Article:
Another factor that makes the 1918 flu pandemic a problematic parallel for the current COVID-19 pandemic is the structure of the US economy. It differs drastically now from what it was at the time of the flu 100 years ago. Notably, even after a decade of mass transition from rural to urban dwelling, the country was still significantly more rural in 1918 than it is in 2020. More than half of the working-age population lived in nonmetropolitan areas in 1920, compared to 19 percent now (figure 4). The larger rural population of that time meant that most areas were less densely populated, a circumstance that helped limit the spread of the 1918 flu. As Garrett (2007, table 4) shows, cities had a higher per capita mortality rate than rural areas in the same state, demonstrating a positive correlation between population density and influenza-related mortality.

The less intense spread of the influenza virus in nonmetropolitan areas served to partially mitigate the economic impact of the 1918 pandemic. Employment in 1920 was concentrated in natural resources and mining, and jobs in this sector were overwhelmingly located in nonmetropolitan areas with lower population density. Indeed, Basco, Domènech, and Rosés (2020) find little decline in production in the agriculture sector as a result of the 1918 flu. In contrast, in 2017,4 only 1.7 percent of prime-age workers were in the natural resources and mining sectors (compared to 35.9 percent in 1920).5 The situation today, with more densely populated urban areas, could allow COVID-19 to spread faster than it would have in 1918 and cause greater economic harm. Similarly, measures designed to contain the virus are more likely to target denser areas and impede their economic activity.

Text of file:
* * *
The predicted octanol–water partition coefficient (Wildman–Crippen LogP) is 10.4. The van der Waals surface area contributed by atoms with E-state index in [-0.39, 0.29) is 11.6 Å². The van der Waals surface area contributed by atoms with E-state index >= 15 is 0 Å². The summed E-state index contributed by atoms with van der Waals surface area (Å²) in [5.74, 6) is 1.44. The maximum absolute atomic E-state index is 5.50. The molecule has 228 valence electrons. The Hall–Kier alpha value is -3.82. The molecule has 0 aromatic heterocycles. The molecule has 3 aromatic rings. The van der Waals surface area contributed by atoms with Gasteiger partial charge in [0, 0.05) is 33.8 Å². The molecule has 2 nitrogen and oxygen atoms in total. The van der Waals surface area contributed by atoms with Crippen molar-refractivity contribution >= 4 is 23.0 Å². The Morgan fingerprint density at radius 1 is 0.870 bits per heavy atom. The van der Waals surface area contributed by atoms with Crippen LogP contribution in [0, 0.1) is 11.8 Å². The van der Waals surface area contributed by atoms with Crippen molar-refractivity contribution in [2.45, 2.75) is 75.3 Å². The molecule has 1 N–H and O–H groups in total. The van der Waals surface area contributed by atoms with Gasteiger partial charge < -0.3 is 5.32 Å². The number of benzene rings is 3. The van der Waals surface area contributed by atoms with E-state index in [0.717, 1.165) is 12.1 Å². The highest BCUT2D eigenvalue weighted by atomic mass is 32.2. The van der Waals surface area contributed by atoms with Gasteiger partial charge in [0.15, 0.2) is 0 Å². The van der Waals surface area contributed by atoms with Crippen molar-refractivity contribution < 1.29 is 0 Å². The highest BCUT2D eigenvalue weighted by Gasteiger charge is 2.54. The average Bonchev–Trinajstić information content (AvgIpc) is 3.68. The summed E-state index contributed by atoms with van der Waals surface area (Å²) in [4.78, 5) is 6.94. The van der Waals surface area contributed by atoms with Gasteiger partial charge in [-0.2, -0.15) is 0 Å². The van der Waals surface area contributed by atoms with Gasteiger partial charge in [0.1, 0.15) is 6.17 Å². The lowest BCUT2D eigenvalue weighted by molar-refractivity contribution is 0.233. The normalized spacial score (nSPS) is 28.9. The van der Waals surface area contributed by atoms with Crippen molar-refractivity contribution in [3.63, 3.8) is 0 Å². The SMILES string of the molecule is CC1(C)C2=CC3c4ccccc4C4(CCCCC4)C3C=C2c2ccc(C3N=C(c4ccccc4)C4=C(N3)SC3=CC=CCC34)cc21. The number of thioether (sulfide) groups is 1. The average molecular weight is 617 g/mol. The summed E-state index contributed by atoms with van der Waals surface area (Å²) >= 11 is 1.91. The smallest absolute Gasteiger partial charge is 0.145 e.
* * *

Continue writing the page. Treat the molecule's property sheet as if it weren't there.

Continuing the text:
Among the sectors whose populations have grown as a share of the labor force since 1920, some, such as healthcare, are deemed essential and maintain high rates of employment despite the inherent risks. And others, such as professional services, are mostly able to conduct operations remotely, an opportunity that was far less available in the early twentieth century. However, today’s economy also has a much larger share of the labor force in sectors that are neither deemed essential nor able to telework, such as leisure and hospitality, which employed close to 10 percent of the labor force in 2017, compared to 2.6 percent in 1920. Workers in these sectors are vulnerable to the impacts of the partial economic shutdowns accompanying state and municipal stay-at-home orders: millions have lost their jobs as a result. We contend that these differences in where employment is concentrated—in terms of both geography and industry—have allowed COVID-19 to exact a greater toll on the labor market than it would have in 1918. Had the employment concentrations of today more closely resembled those of 1918, the vast disemployment that has accompanied the virus would likely have been less pronounced.